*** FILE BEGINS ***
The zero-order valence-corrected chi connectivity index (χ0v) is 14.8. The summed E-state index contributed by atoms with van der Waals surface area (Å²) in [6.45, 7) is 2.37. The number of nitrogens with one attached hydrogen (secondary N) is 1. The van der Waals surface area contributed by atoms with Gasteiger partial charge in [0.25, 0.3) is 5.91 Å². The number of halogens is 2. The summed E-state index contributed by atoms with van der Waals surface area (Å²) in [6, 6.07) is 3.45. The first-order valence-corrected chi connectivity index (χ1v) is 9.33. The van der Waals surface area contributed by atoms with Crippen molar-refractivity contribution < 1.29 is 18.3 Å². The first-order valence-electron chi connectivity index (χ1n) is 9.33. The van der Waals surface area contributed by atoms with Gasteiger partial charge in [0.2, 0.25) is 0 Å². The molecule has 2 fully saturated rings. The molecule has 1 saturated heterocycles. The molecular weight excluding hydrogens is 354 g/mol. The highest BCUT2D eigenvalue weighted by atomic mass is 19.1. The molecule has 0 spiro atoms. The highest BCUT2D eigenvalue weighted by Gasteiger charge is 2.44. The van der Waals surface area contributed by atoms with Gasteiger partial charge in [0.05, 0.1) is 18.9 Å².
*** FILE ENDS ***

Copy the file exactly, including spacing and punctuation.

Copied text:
The zero-order valence-corrected chi connectivity index (χ0v) is 14.8. The summed E-state index contributed by atoms with van der Waals surface area (Å²) in [6.45, 7) is 2.37. The number of nitrogens with one attached hydrogen (secondary N) is 1. The van der Waals surface area contributed by atoms with Gasteiger partial charge in [0.25, 0.3) is 5.91 Å². The number of halogens is 2. The summed E-state index contributed by atoms with van der Waals surface area (Å²) in [6, 6.07) is 3.45. The first-order valence-corrected chi connectivity index (χ1v) is 9.33. The van der Waals surface area contributed by atoms with Crippen molar-refractivity contribution < 1.29 is 18.3 Å². The first-order valence-electron chi connectivity index (χ1n) is 9.33. The van der Waals surface area contributed by atoms with Gasteiger partial charge in [0.2, 0.25) is 0 Å². The molecule has 2 fully saturated rings. The molecule has 1 saturated heterocycles. The molecular weight excluding hydrogens is 354 g/mol. The highest BCUT2D eigenvalue weighted by atomic mass is 19.1. The molecule has 0 spiro atoms. The highest BCUT2D eigenvalue weighted by Gasteiger charge is 2.44. The van der Waals surface area contributed by atoms with Gasteiger partial charge in [0.05, 0.1) is 18.9 Å².